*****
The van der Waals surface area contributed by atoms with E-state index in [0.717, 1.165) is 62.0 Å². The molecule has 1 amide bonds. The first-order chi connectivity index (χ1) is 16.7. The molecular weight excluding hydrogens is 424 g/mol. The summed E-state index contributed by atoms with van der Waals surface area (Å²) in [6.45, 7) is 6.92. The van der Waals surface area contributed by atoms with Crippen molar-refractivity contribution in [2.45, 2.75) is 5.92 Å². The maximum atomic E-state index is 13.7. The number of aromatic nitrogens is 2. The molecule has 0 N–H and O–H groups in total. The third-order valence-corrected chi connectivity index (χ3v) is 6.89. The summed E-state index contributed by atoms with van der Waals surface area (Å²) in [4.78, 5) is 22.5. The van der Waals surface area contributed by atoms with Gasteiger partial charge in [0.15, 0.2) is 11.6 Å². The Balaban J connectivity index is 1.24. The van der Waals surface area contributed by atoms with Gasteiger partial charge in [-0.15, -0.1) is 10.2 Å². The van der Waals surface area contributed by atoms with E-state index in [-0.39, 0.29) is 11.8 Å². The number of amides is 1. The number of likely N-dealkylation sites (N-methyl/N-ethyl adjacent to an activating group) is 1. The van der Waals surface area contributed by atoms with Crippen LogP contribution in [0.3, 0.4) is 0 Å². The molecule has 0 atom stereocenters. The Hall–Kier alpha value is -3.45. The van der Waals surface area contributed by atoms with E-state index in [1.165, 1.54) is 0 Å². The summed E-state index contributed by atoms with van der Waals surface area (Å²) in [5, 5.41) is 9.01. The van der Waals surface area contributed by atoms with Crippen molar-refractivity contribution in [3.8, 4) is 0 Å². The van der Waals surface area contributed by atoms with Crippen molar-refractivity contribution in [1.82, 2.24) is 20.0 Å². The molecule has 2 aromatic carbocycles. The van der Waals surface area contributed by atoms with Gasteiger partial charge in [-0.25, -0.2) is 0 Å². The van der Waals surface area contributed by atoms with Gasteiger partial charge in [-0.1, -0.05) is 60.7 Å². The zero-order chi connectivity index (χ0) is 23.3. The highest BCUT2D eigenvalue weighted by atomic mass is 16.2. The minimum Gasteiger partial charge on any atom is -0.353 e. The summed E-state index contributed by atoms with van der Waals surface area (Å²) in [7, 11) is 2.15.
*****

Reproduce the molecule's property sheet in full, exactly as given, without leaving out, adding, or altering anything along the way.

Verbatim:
The van der Waals surface area contributed by atoms with E-state index in [0.717, 1.165) is 62.0 Å². The molecule has 1 amide bonds. The first-order chi connectivity index (χ1) is 16.7. The molecular weight excluding hydrogens is 424 g/mol. The summed E-state index contributed by atoms with van der Waals surface area (Å²) in [6.45, 7) is 6.92. The van der Waals surface area contributed by atoms with Crippen molar-refractivity contribution in [2.45, 2.75) is 5.92 Å². The maximum atomic E-state index is 13.7. The number of aromatic nitrogens is 2. The molecule has 0 N–H and O–H groups in total. The third-order valence-corrected chi connectivity index (χ3v) is 6.89. The summed E-state index contributed by atoms with van der Waals surface area (Å²) in [4.78, 5) is 22.5. The van der Waals surface area contributed by atoms with Gasteiger partial charge in [0.15, 0.2) is 11.6 Å². The Balaban J connectivity index is 1.24. The van der Waals surface area contributed by atoms with Gasteiger partial charge in [-0.15, -0.1) is 10.2 Å². The van der Waals surface area contributed by atoms with E-state index in [-0.39, 0.29) is 11.8 Å². The number of amides is 1. The number of likely N-dealkylation sites (N-methyl/N-ethyl adjacent to an activating group) is 1. The van der Waals surface area contributed by atoms with Crippen LogP contribution in [0.3, 0.4) is 0 Å². The molecule has 0 atom stereocenters. The Hall–Kier alpha value is -3.45. The van der Waals surface area contributed by atoms with E-state index in [1.165, 1.54) is 0 Å². The summed E-state index contributed by atoms with van der Waals surface area (Å²) in [5, 5.41) is 9.01. The van der Waals surface area contributed by atoms with Crippen molar-refractivity contribution in [3.8, 4) is 0 Å². The van der Waals surface area contributed by atoms with Crippen molar-refractivity contribution in [1.82, 2.24) is 20.0 Å². The molecule has 2 aromatic carbocycles. The van der Waals surface area contributed by atoms with Gasteiger partial charge in [-0.25, -0.2) is 0 Å². The van der Waals surface area contributed by atoms with Gasteiger partial charge in [-0.1, -0.05) is 60.7 Å². The zero-order chi connectivity index (χ0) is 23.3. The highest BCUT2D eigenvalue weighted by atomic mass is 16.2. The minimum Gasteiger partial charge on any atom is -0.353 e. The summed E-state index contributed by atoms with van der Waals surface area (Å²) in [7, 11) is 2.15.